The central bankers of this era are accorded reverence by the financial community and deference by others in inverse proportion to their merit. When the history of these last three decades, the 80's, 90's, 00's and into the teens, is written, these will be the clueless mandarins, practicing a monetarism that more often harmed than helped, men who because they were close to the money were assumed to know what they were talking about, but were fundamentally out of their depth.
Forgetting that the great bulk of the current debt is a legacy of Ronald Reagan, George HW Bush, and George W Bush, and the great bulk of the current deficit grows directly out of the Bush tax cuts, the unpaid for wars in Iraq and Afghanistan, and the Great Financial Crisis.
For his part, Greenspan forgets that in 2002 he was in front of Congress arguing that the Bush tax cuts were essential, because otherwise there would be a dirth of bonds for investors to buy. That is, the threat was that the debt would go away, leaving no risk-free assets.
Better a 201(k), I guess. Not deterred by past failures, Greenspan is back predicting the future. Here he forgets that Alan Greenspan and the Greenspan commission convened under Ronald Reagan put Social Security funding on sound footing, with rate hikes and the delays in qualification that we have today. He rode the success of the Greenspan Commission into a job at the Federal Reserve.
Social Security has lasted from the 1930's to now. Arguably themost successful federal program ever. It has contributed not one nickel to the deficit or debt, and has become a problem – well, it was always a problem for the Old Guard Republicans --= but it is a fiscal issue now that the bonds have to be paid back, because the trust funds are fully invested in good U.S. Government bonds. They have big balances, all in bonds. And even now it is not really a problem.
But why is Social Security a pay-as-you-go plan? It was installed in the 1930's. What were you going to do with impoverished seniors in an impoverished Depression-era country? Tell them to invest? Where would they invest? No. You institutionalized a pension, had current taxpayers fund the current seniors (as many of the children would have had to support parents anyway) and moved ahead. Worked great. Still works great. Has nothing to do with the current deficits. Is brought up as a political ploy in a time of crisis and given credibility by the man who has the least to spare, Alan Greenspan.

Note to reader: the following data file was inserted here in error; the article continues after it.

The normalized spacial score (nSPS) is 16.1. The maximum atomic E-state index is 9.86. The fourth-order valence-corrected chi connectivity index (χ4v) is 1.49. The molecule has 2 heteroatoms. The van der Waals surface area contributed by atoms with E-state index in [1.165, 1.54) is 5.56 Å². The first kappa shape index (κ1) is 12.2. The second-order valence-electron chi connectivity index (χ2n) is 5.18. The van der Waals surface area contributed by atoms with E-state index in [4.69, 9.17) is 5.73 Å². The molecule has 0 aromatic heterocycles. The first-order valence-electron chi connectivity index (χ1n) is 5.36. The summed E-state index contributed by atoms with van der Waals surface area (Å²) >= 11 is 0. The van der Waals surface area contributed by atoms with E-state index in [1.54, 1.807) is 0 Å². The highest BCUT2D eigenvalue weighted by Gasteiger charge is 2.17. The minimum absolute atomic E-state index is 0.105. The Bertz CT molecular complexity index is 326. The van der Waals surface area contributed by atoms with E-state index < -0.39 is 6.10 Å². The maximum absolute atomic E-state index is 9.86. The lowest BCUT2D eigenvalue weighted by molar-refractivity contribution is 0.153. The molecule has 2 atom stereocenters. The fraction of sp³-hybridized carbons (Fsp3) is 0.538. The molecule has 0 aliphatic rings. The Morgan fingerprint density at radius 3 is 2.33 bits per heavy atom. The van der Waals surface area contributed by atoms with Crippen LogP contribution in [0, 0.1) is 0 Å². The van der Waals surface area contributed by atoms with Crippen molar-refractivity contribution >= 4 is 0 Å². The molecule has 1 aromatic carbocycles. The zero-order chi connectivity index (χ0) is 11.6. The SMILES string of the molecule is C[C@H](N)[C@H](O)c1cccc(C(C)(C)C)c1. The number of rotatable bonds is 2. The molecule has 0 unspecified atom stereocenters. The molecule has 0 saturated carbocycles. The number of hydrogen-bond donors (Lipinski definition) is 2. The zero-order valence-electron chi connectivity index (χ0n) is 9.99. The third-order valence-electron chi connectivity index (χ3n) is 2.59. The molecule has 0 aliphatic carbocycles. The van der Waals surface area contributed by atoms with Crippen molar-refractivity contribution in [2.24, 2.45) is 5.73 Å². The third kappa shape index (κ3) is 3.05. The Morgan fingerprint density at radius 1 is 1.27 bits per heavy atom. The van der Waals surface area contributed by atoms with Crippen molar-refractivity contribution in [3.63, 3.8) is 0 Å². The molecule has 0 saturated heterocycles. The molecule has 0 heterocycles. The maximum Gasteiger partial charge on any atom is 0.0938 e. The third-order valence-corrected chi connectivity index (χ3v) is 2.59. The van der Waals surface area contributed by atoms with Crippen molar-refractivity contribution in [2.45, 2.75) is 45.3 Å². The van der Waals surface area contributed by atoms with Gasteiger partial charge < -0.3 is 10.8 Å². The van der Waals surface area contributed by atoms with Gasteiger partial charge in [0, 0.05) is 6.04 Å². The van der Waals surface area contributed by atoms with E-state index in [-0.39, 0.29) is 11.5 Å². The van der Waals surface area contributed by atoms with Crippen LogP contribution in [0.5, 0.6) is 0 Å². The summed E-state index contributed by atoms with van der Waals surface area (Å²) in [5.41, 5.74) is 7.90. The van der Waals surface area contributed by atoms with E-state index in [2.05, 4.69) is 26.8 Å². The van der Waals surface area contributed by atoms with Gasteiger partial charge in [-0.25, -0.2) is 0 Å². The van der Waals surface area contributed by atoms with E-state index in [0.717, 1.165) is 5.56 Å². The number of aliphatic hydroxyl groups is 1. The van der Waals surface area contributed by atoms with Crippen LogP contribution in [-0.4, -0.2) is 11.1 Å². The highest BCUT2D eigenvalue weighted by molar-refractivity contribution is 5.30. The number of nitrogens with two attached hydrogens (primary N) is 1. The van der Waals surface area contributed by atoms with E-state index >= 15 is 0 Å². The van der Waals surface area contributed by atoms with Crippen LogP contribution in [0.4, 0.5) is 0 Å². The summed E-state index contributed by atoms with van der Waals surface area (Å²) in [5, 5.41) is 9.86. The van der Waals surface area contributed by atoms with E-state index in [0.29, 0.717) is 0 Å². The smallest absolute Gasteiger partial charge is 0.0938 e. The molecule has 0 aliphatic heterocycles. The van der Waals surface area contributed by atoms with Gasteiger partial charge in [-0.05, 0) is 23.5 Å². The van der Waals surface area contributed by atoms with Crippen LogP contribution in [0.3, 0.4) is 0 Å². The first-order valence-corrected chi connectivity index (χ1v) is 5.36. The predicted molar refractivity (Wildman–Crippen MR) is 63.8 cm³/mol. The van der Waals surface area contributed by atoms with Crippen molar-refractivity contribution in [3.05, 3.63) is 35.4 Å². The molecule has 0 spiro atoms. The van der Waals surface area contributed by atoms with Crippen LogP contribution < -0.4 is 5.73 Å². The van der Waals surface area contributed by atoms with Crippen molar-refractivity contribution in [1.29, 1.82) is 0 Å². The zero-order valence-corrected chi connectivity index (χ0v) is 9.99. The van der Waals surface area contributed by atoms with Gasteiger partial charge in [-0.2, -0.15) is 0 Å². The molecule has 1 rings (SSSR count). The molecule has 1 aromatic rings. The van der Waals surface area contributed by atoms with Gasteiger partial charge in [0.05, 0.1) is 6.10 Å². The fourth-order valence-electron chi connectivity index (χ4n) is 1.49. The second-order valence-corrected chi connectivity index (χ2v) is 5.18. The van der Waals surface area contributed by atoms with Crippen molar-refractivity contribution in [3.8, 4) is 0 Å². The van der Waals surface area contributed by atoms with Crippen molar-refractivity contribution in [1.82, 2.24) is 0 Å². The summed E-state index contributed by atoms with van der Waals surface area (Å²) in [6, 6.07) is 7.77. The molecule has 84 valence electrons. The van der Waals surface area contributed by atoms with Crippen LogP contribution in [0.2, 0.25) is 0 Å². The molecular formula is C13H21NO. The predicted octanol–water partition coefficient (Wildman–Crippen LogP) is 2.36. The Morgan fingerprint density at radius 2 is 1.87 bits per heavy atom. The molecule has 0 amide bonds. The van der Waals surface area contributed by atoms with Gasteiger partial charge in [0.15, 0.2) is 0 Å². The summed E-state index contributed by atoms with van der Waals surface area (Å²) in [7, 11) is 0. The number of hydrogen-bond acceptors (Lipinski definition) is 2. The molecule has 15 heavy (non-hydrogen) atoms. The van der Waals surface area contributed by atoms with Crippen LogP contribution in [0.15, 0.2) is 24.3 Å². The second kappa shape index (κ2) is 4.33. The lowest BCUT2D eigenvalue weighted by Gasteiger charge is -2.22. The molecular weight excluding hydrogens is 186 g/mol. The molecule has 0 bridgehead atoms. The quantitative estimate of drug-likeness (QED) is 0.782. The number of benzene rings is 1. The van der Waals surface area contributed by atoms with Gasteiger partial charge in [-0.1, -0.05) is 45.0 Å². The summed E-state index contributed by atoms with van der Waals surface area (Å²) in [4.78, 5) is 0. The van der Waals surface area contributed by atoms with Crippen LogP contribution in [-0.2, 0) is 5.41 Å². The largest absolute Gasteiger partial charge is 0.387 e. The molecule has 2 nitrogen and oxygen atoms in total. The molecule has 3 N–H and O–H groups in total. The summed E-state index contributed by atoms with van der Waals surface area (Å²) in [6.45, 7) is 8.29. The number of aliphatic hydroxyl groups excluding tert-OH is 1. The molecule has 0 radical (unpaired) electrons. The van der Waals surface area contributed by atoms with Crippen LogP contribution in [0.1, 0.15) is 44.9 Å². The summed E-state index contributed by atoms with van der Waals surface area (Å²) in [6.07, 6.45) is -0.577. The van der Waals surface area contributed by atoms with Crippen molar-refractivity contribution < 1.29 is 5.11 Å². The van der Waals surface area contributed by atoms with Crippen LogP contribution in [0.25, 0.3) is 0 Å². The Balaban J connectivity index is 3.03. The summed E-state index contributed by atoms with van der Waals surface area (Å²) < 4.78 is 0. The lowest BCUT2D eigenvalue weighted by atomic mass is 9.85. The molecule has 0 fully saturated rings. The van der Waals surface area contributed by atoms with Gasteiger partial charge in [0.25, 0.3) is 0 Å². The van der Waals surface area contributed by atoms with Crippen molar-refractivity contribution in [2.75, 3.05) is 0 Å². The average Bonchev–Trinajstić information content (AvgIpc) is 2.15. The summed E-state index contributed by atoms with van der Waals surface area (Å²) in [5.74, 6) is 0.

Now, onto the current Fed Chairman, Ben Bernanke.
The author of QE after QE. We've put up a good recent critique from L. Randall Wray on QE, but today we want to feature Bernanke not on the trumpet, but still beating the drum for housing recovery. In the 1930's, the New Deal dealt with a very similar housing problem in a radically different way. It recognized the excess debt and brokered deals one at a time between lenders and borrowers. The Home Owners Loan Corporation. The debt was written down, secured, and housing became stable.
Bernanke has bet the house on saving the banks, dealing with the housing debt by trying to create more debt to validate the bubble prices. He and the fed are proud owners of one and a quarter trillion dollars or more of mortgage backed securities. Remember the securities markets? He is the author of zero percent interest rates. Now, most recently, he was at the Economic Club of New York whining about how credit is still not flowing, debt is still not flowing to the housing sector, at least in ways that will validate his big bets.
But here's what Ben said
Although the decline in the number of willing and qualified potential homebuyers explains some of the contraction in mortgage lending of the past few years, I believe that tight credit nevertheless remains an important factor as well. The Federal Reserve's Senior Loan Officer Opinion Survey on Bank Lending Practices indicates that lenders began tightening mortgage credit standards in 2007 and have not significantly eased standards since. Terms and standards have tightened most for borrowers with lower credit scores and with less money available for a down payment.
When lenders were asked why they have originated fewer mortgages, they cited a variety of concerns, starting with worries about the economy, the outlook for house prices, and their existing real estate loan exposures. They also mention increases in servicing costs and the risk of being required by government-sponsored enterprises (GSEs) to repurchase delinquent loans (so-called putback risk).